You may remember the late Orson Welles’ tagline from the 1970s Paul Masson commercials: “We will sell no wine before its time.”
The sentiment makes compelling advertising copy but, as any vintner knows, the art of properly ageing wine can’t be bottled in a snappy catchphrase. Beyond soil quality and climate, proper temperature control can make or break a specific vintage.
“That’s all fascinating but, this is DroneLife, not Wine Spectator,” you say? You’ve probably guessed by now — drones are helping wineries avoid selling their wines before their time.
A recent study in Remote Sensing tackled the question – How can a vintner achieve optimal cellar temperature without wasting energy?
The study notes:
“The introduction of modern cooling systems to the wine industry has allowed excellent wines to be produced almost anywhere in the world, with a high degree of independence from the surrounding climate. However, energy use during wine production still represents a high percentage of the total electricity used by the winery.”
Many wineries have returned to the tried-and-true method of using old wine cellars (“buried or semi-buried structures”) to achieve optimal ambient temperatures. But that raises another problem. Many older cellars have thermal inconsistencies in their construction that get worse over time – an issue that can only be detected with precise thermal sensors.
Last year, researchers from Madrid and Lugo, Spain launched a combined drone/ground survey to create a heat-data map over a semi-buried wine cellar built in the 1920s in O Saviñao.
Using a Drone Quasar UAV equipped with FLIR thermal imagery sensors, the team programmed the quadcopter to fly an autonomous flight path over the entire structure while a technician mapped out the crowded interior using a handheld, pole-mounted camera.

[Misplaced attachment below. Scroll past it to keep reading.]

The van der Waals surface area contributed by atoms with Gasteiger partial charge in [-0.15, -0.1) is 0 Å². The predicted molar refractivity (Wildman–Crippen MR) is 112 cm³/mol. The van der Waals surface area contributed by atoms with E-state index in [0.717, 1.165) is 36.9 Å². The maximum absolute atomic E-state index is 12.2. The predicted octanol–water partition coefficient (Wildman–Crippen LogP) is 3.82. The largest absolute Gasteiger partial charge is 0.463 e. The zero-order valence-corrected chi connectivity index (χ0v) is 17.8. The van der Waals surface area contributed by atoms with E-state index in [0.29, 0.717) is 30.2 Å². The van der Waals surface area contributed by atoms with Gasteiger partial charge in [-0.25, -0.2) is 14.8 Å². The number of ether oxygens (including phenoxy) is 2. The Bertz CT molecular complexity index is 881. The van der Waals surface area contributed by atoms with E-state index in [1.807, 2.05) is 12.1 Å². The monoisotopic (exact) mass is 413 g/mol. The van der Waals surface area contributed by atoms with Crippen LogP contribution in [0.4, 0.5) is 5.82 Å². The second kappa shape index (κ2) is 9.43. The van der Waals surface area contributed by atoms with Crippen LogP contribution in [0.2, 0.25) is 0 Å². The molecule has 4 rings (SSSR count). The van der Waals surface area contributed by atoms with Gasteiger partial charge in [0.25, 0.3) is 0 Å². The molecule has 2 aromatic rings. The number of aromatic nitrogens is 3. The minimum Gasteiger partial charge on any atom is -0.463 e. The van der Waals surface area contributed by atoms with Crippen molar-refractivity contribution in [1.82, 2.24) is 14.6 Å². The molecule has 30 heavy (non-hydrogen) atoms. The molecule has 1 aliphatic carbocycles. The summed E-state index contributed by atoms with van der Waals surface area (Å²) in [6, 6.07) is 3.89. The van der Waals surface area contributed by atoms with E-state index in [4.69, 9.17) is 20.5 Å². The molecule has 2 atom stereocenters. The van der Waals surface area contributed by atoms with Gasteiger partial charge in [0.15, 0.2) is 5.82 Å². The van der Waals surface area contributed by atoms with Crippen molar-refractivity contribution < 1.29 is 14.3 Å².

“The capture of some images was planned to be done in a simultaneous manner to obtain comparative thermal measurements, not with the objective of assessing performance. Nevertheless, in this study, the efficiency of the drone far outweighed the performance of the work done with the pole. The total numbers of images taken outside with the drone and with the pole-mounted camera were 321 and 110, respectively, for the same time of acquisition.”
The captured data allowed the team to find several quality issues with the cellar:
“Air leakages beside the door and above the window, which heat the surface of the surrounding walls, differences in the thicknesses of the upper and lower door leaves, thermal radiation reflected by the ceramic tiles, which introduces noise into the image, and an area between floor joists with missing insulation.”
The final results equipped researchers to make several recommendations to fix the issues and ensure a quality vintage using less energy.
“The drone-mounted camera allows for exhaustive image capture, including in the most difficult-to-access areas of the cellar, such as the roofs, without compromising the safety of the operator.”
Bonus: Here’s Orson Welles filming a Paul Masson after too much “research.”
Jason is a longstanding contributor to DroneLife with an avid interest in all things tech. He focuses on anti-drone technologies and the public safety sector; police, fire, and search and rescue.
Beginning his career as a journalist in 1996, Jason has since written and edited thousands of engaging news articles, blog posts, press releases and online content.
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